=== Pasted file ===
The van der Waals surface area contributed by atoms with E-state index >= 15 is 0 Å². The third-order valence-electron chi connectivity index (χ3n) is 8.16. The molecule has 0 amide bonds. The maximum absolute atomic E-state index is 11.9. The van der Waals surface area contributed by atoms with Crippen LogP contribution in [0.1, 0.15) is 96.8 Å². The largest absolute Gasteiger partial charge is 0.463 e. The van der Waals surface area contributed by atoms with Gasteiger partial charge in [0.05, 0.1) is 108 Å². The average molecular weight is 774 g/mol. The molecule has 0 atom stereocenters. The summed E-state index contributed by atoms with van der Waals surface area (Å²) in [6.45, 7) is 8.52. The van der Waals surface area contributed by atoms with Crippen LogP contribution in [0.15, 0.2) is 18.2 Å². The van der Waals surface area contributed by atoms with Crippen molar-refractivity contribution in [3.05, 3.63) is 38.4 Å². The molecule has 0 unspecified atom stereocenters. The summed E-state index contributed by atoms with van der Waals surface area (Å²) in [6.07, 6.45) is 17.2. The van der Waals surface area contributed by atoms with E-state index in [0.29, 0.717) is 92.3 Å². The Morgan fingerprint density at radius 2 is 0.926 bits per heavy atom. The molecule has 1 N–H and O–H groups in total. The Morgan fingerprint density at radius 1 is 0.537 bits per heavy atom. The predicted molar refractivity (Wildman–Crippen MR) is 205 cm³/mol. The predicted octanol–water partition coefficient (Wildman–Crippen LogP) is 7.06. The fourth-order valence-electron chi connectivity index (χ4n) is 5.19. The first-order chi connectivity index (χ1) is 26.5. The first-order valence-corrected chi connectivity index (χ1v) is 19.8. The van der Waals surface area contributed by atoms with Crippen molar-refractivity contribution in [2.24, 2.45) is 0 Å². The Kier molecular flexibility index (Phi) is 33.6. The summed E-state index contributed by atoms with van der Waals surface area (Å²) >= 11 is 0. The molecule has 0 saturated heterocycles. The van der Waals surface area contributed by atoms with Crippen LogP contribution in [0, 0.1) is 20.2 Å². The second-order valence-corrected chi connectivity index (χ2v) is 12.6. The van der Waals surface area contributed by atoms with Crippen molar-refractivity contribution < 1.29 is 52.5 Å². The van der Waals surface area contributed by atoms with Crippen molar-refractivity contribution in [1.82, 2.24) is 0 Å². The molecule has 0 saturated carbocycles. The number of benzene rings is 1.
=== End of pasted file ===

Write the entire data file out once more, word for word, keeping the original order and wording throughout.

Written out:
The van der Waals surface area contributed by atoms with E-state index >= 15 is 0 Å². The third-order valence-electron chi connectivity index (χ3n) is 8.16. The molecule has 0 amide bonds. The maximum absolute atomic E-state index is 11.9. The van der Waals surface area contributed by atoms with Crippen LogP contribution in [0.1, 0.15) is 96.8 Å². The largest absolute Gasteiger partial charge is 0.463 e. The van der Waals surface area contributed by atoms with Gasteiger partial charge in [0.05, 0.1) is 108 Å². The average molecular weight is 774 g/mol. The molecule has 0 atom stereocenters. The summed E-state index contributed by atoms with van der Waals surface area (Å²) in [6.45, 7) is 8.52. The van der Waals surface area contributed by atoms with Crippen LogP contribution in [0.15, 0.2) is 18.2 Å². The van der Waals surface area contributed by atoms with Crippen molar-refractivity contribution in [3.05, 3.63) is 38.4 Å². The molecule has 0 unspecified atom stereocenters. The summed E-state index contributed by atoms with van der Waals surface area (Å²) in [6.07, 6.45) is 17.2. The van der Waals surface area contributed by atoms with E-state index in [0.29, 0.717) is 92.3 Å². The Morgan fingerprint density at radius 2 is 0.926 bits per heavy atom. The molecule has 1 N–H and O–H groups in total. The Morgan fingerprint density at radius 1 is 0.537 bits per heavy atom. The predicted molar refractivity (Wildman–Crippen MR) is 205 cm³/mol. The predicted octanol–water partition coefficient (Wildman–Crippen LogP) is 7.06. The fourth-order valence-electron chi connectivity index (χ4n) is 5.19. The first-order chi connectivity index (χ1) is 26.5. The first-order valence-corrected chi connectivity index (χ1v) is 19.8. The van der Waals surface area contributed by atoms with Crippen molar-refractivity contribution in [2.24, 2.45) is 0 Å². The Kier molecular flexibility index (Phi) is 33.6. The summed E-state index contributed by atoms with van der Waals surface area (Å²) >= 11 is 0. The molecule has 0 saturated heterocycles. The van der Waals surface area contributed by atoms with Crippen LogP contribution in [0, 0.1) is 20.2 Å². The second-order valence-corrected chi connectivity index (χ2v) is 12.6. The van der Waals surface area contributed by atoms with Crippen molar-refractivity contribution < 1.29 is 52.5 Å². The van der Waals surface area contributed by atoms with Crippen molar-refractivity contribution in [1.82, 2.24) is 0 Å². The molecule has 0 saturated carbocycles. The number of benzene rings is 1.